Gulf Oil Spill Update with James Pribram

Electric Pulp

Flying into New Orleans yesterday with the great Mississippi River below us, I couldn’t help but wonder what type of impact the Gulf of Mexico oil spill would
have on this area. I do know however that there is already a halt on all fishing and shrimping in effect in this area. Many of the local fisherman and their vessels are being hired to help in the cleanup efforts.

One interesting note is that five sea turtles have come up dead in the last few days with no evidence of oil contributing to their untimely deaths. Authorities here are speculating that because of the shrimping vessels being released one week early because of the impending oil spill, that rushing fisherman may have killed them accidentally as they raced against the clock against the soon-to-be halt on all fishing. Hard to imagine how many more sea turtles may be killed as the oil slick worsens.

After landing yesterday, Kristian Gustavson, who I am traveling with, and I headed to the multiple lines of defense lab at the University of New Orleans where we were briefed on the deep water horizon disaster, situation report by GIS (geographic information systems) coordinator Ezra Boyd.

Some mind-blowing figures are that an oil spill of this magnitude will cost $285 million dollars for shoreline cleanup for 30 days. There are three basic ways to combat an oil spill: using oil booms, dispersants and absorbants, as well the more drastic measure of burning the oil itself, used in a major spill like this one.Another interesting fact is that the only significant breakthrough in clean up efforts since the tragic Exxon Valdez spill of 1989 is that they now know that they can anchor the oil booms down which help keep them from splashing around.

Part 2: It’s like the quiet storm here. There’s not a soul on the beach and there hasn’t been since I arrived three days ago. Fishing boats sit docked like empty houses in an old abandon ghost town. A sad reality of the halt on the fishing and shrimping industry due to the massive oil spill that sits off of the coast of Mississippi.
Here in Biloxi, Mississippi my team and I chartered a boat out to the Gulf Islands National Sea Shore and to my amazement it was far worse than I could have imagined. I don’t want to sound like a defeatist here. However once you leave the shore behind and realize the enormity of our Ocean and the impossibility of containing an oil spill of this magnitude; it’s darn right heart breaking.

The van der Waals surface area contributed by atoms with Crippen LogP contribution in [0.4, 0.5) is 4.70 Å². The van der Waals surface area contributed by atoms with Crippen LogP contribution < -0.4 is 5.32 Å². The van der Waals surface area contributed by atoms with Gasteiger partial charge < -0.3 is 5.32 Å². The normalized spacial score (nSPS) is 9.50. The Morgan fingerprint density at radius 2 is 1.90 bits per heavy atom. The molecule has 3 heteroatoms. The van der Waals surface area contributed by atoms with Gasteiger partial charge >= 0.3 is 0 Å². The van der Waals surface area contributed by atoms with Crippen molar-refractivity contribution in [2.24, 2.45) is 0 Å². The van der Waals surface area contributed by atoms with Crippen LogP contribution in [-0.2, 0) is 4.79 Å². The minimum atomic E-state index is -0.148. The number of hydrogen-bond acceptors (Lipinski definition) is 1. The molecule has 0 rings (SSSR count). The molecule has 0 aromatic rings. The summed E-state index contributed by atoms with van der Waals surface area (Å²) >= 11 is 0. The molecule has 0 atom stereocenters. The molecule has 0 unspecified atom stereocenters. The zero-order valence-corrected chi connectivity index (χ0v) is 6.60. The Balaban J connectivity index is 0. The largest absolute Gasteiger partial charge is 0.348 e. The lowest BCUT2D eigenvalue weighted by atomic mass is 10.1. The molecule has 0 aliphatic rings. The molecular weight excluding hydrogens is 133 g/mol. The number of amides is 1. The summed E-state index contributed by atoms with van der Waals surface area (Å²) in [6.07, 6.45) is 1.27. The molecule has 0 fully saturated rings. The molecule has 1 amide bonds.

Watching the Bottle Nose dolphins glide through the water just off of our boat, almost at an arm’s length away. I could only hope that they would be safe. I feel a certain kinship with them, almost family like. Just a little farther outside sat the beautiful white sand beach of Ship Island surrounded in oil boom. Oil boom, which sits only a couple of inches above the surface, doesn’t really do much in windy conditions. Especially in windy, choppy conditions like yesterday when the water just splashes right over it.
This is the best that we have?The reality of this, in recalling my experience of yesterday, has just hit me and it sucks to say the least. I hate to admit this but my eyes are almost teary. On another island we watched birds feeding on a huge bait ball with oil scum floating on the surface. One can only imagine how long they might have?I’ve heard reports about how this is the greatest clean up effort ever? I can only say that I haven’t seen it? Perhaps it’s further out? However the oil is clearly within such efforts. I counted 9 boats laying oil boom off of the Chandelier Island and to me, it doesn’t come close to being enough?
What is enough?
How much is enough?
I’ve seen enough, and I feel like I’m watching the slow death of my best friend all over again.
-Peace-

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